Government is just a collection of humans. What is true of the finances of one man is the same as that of a government. There’s no magic.


I recently linked to this post on getting stuck in math, and having to work through a problem. To tie it to the beginning, this came from a conversation with Andrew Wiles, talking about his struggle with Fermat’s Last Theorem:

Wiles explained the process of research mathematics like this: “You absorb everything about the problem. You think about it a great deal—all the techniques that are used for these things. [But] usually, it needs something else.” Few problems worth your attention will yield under the standard attacks.

“So,” he said, “you get stuck.”

This was my comment:

Mary Pat Campbell My biggest challenges, fwiw, have nothing to do with math/technical issues. For the types of things I work on, math is the easy part. That’s not where I get stuck.

But the “getting stuck” has to do with any big-impact endeavor. If it were easy, somebody would have already gotten it done.

My problem is people. The problem in general is people — and in many serious things, people usually are the problem.

The problem with Illinois finance – and especially pensions – isn’t the math. The math says Illinois can’t afford what they’ve promised in the past, and the law says “you can’t get out of this obligation”. But the law, per se, isn’t the problem.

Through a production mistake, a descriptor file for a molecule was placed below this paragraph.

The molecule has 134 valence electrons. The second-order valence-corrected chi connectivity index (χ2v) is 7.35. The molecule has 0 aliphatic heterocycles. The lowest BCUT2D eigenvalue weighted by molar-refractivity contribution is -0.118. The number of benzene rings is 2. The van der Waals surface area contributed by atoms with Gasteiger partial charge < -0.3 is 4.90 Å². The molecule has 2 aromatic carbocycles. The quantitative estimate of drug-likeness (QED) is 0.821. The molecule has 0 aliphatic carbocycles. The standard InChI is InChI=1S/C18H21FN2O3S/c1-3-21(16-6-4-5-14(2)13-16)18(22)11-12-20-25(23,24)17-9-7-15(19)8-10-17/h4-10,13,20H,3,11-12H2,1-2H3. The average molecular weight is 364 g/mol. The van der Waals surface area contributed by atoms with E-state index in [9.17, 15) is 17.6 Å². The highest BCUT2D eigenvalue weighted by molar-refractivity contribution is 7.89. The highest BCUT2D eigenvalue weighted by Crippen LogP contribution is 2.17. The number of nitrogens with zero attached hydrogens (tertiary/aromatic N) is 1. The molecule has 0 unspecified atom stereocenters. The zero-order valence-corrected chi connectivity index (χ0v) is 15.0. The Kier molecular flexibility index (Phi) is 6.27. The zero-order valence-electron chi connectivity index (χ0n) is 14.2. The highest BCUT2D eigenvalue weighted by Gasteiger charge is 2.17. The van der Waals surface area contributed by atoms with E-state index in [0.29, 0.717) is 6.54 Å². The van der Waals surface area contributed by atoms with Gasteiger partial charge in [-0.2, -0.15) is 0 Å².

The law (and constitution, specifically) can get changed.

But it takes people willing to see the problem and that they’re not going to get everything they want.

The law and/or constitution may not get changed in time to prevent the money from running out. Which will show the strength of law on paper versus the law of reality. It’s already been demonstrated a few times in the past decade, and many more times than that throughout history.

But sure, this time it’s different.

Anyway, Biss has the charisma of a carrot. Not that Pritzker or Rauner are much better.

As I remarked in disputing the ability of governments to declare a legal bankruptcy, I wasn’t claiming what I thought would happen was a good choice. There are no good choices here (unless you’re thinking the seniors-only pandemic is a good option… but if you do, I want to stay far, far away from you.)

There are no winners in Illinois politics right now, because the problem isn’t math per se. It’s people. And very expensive promises.

People like to get what they’re promised. The law is premised on promises, especially governmental promises, being upheld.

And the math says “Oh, you should’ve been putting in a hell of a lot more money than you have for 40+ years.”

But the people didn’t want to listen to the math.

“We’ll pay for it later! We’ll soak the rich! Pensions can’t be defaulted on!”

The math has been easy. But the math tells people things they don’t want to hear. So they ignore it.

It’s like “SCIENCE!” – “MATH!” is used to proclaim stuff only when people (or certain people) are happy with what it says. When it says things people don’t like to hear, they ignore it as long as they possibly can.

Which seems like a good place to put in some Simon & Garfunkel: